• Click on “Export” button in the upper right corner.
  • If the image is going to be displayed in PowerPoint, select the size closest to 1536 pixels.
  • Save the file to a specified location.
  • Unzip the downloaded file. The image is inside the folder and can be dropped into PowerPoint at this point.

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To Save a Group of Images in LUNA and Export to PowerPoint:

  • Either open a media group or create a new one. For information on media groups, see LUNA’s video tutorial here.
  • Once the media group contains all the images you want, in the order you want, click on the “Export to PowerPoint” button.
  • This will bundle the set, open PowerPoint, and populate a new slideshow with both images and cataloging data.

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Dartmouth Digital Orozco

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José Clemente Orozco’s The Epic of American Civilization mural cycle at Dartmouth College’s Baker-Berry Library is virtually represented in the Dartmouth Digital Orozco.

The Dartmouth Digital Orozco project allows users to pan and zoom through the 24 panels of the mural cycle as they exist in the library. If you click anywhere on the mural, a lightbox of related images will open. Dartmouth has a wealth of supplementary images including more than hundred preparatory drawings and historical photographs of the mural. You also overlay supplementary images on top of the mural to see how preparatory drawings relate by adjusting the transparency of the overlay.

The VRC has been building a collection of Mexican mural paintings, so if you’d like to explore our images, login to Luna and search for Mexican muralist.

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Happy Holidays from the Visual Resources Center

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We would like to wish everyone a safe and happy holiday season and a happy new year!!

Please Note: The Visual Resources Center will close on Tuesday, December 23 and remain closed until Friday, January 2, 2015.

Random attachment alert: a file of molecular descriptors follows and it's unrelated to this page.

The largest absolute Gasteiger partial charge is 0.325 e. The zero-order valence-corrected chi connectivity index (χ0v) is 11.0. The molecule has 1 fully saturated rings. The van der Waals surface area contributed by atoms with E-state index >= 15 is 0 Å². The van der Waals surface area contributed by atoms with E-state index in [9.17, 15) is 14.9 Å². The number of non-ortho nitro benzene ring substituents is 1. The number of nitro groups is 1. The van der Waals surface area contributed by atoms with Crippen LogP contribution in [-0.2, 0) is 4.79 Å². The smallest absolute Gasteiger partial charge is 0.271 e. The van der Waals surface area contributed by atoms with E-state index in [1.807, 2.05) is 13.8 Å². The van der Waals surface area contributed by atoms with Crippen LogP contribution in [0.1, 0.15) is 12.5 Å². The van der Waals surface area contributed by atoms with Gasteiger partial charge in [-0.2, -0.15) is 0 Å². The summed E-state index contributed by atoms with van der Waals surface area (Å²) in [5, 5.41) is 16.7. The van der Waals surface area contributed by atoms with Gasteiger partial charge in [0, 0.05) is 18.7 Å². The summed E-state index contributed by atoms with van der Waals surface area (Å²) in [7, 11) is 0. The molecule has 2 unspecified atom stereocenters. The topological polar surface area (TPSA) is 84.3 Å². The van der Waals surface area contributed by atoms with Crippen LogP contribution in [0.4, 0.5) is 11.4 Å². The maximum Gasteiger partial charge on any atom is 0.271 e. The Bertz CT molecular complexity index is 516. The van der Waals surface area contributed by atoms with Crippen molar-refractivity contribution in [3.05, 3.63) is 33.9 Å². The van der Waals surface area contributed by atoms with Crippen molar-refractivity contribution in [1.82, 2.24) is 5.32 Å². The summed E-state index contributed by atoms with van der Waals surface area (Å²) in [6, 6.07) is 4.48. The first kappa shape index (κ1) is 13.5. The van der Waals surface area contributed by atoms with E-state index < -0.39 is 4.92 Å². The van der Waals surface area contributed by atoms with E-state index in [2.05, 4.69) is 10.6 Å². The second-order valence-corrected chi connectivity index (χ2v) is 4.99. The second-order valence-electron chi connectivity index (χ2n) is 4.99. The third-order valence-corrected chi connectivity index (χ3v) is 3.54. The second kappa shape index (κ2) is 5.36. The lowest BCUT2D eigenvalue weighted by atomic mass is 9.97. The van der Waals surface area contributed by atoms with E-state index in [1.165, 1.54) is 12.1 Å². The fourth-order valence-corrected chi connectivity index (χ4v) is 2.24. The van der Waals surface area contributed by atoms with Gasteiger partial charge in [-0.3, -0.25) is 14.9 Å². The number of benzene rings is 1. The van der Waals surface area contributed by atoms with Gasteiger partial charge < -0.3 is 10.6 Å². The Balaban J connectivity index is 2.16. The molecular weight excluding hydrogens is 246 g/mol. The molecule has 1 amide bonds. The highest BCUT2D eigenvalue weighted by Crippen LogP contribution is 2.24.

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Digital Stories at the Wellcome Collection

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The Wellcome Collection in London explores connections between medicine, life and art through both physical and digital exhibitions. Mindcraft is a new Digital Story that explores a century of madness, murder and mental healing, from the arrival in Paris of Franz Anton Mesmer with his theories of ‘animal magnetism’ to the therapeutic power of hypnotism used by Freud.  Through an immersive scrolling interface including image galleries, video, and interactives, the Wellcome Collection asks who really is in control of their own mind, and where does the mind’s power to harm or heal end?

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LUNA is Down Monday 11/24

LUNA is down this morning and we are working to get it back up and running. If you have any questions or if we can help with anything please call (773)702-0261. Thanks for your patience!

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Leonardo da Vinci’s Work Seen in New Light

 

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A French scientist has made an interesting discovery about Leonardo da Vinci’s “Lady with an Ermine.” Using a scanning technique called layer amplification method (LAM), scientists and art historians can view and analyze what happens between layers of paint. It is now possible to see that Leonardo originally painted the portrait without the animal, then added it, but with different fur. Pascale Cotte, who developed the technique said, “The LAM technique gives us the capability to peel the painting like an onion, removing the surface to see what’s happening inside and behind the different layers of paint,” he told BBC News. “We’ve discovered that Leonardo is always changing his mind. This is someone who hesitates – he erases things, he adds things, he changes his mind again and again.”

More information can be found in an article posted by the Guardian.